The Rose and the SwordNanette V. Hucknall
We all have feminine and masculine energies. The trick is to find a harmonious balance.
The Rose and the Sword offers a unique combination of fiction and self-development which invites the reader to enter a realm of modern and fantasy tales that stimulate both mind and feelings. Each tale addresses different aspects of the feminine and masculine energies that exist beyond gender and sexual identity. At the end of each story is a psychological commentary that provides a deeper understanding of the chapter’s subject, plus an insightful exercise to help integrate the energies highlighted in the chapter.
This practical guide to balancing masculine and feminine energies will lead you to more fulfilling relationships and satisfying life choices.
Chaoter 1 Tend the Light
One of the positive qualities of the feminine energy is beauty—beauty in all its forms. The experience of beauty opens one’s heart, and also changes relationships.
People often think of beauty in a superficial way and fail to appreciate its impact on their lives. The sheer number of people who frequent art museums is always striking: although some may be drawn to one particular artist, or are knowledgeable about art in an intellectual sense, it is essentially the beauty that draws them in; beauty is the magnet.
A similar experience can occur through all arts: listening to a concert, watching a dance, absorbing a great piece of writing—all forms of artistic beauty can touch our hearts, as can nature. Why are we so drawn to beautiful sunsets and sunrises? When nature paints glorious images on the canvas of the sky, are we not reborn in some way?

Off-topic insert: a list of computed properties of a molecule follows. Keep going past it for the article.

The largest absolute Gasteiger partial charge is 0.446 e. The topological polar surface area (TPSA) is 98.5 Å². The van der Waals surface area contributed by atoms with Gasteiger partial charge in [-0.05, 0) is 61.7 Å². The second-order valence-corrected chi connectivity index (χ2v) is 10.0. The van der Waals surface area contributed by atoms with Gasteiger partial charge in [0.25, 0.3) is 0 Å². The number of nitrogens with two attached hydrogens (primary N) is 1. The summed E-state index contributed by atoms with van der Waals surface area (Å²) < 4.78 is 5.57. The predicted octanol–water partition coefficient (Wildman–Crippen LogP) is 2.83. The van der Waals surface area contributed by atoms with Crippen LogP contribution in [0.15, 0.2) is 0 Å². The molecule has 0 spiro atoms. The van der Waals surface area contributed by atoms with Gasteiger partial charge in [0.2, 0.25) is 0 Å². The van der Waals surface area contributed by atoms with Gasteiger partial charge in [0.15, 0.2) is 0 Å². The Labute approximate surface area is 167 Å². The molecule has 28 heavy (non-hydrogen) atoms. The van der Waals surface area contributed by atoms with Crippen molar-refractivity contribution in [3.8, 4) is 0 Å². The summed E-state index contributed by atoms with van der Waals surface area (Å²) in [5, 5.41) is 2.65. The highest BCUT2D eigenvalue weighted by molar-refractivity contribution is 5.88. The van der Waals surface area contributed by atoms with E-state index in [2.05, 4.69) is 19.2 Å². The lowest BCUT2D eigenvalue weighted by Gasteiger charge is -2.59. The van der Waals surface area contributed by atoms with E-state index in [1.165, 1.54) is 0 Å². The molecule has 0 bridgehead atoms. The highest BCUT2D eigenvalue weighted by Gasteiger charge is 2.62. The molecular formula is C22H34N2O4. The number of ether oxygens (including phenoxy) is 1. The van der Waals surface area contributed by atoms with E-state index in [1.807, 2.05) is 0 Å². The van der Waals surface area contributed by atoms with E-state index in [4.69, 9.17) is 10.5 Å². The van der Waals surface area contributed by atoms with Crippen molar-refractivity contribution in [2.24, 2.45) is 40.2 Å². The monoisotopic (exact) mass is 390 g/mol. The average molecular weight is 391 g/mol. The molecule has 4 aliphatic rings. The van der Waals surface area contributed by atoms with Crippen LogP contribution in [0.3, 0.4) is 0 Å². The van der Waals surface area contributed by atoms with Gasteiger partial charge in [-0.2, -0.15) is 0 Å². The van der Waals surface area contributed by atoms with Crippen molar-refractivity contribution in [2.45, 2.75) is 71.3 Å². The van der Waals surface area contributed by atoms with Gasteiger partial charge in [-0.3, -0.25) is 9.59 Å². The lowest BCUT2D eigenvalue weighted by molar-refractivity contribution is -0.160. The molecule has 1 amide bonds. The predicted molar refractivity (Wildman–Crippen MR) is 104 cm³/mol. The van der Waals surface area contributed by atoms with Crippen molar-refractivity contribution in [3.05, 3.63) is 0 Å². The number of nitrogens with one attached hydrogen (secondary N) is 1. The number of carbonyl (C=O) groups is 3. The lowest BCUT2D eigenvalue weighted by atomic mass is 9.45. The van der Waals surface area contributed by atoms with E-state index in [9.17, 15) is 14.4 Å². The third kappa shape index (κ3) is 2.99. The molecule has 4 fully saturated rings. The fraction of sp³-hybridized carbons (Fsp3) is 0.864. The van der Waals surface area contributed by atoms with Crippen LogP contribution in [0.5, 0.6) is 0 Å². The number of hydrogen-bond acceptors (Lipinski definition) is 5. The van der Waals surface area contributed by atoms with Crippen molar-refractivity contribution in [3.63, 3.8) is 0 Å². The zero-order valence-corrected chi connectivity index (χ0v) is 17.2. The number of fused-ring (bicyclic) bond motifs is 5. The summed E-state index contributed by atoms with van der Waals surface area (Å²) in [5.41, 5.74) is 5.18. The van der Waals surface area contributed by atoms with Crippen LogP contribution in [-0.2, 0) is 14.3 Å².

The following tale illustrates the transformative power of beauty:
Robert sat at his desk with the bile of anger rising in him. He fantasized about charging into his boss’s office in the executive wing, slamming his resignation down on the desk and yelling, “I quit!” at that bland, expressionless face. Ah, that would get a rise out of him, wouldn’t it?
He sighed, and stared down at the shoppers going in and out of the store. Viewed from the top floor they looked like little robots dodging toy cars in the street. It was drizzling. Spring was refusing to come this year; maybe he’d feel better when it warmed up. He shivered, and tried to shake off his bleak mood.
Lately, he always felt either angry or listless. At least when he was angry he had some energy. Every morning the corridor leading to his corner office seemed to stretch endlessly into a gray void. He recalled earlier days, bouncing down that corridor full of life and enthusiasm.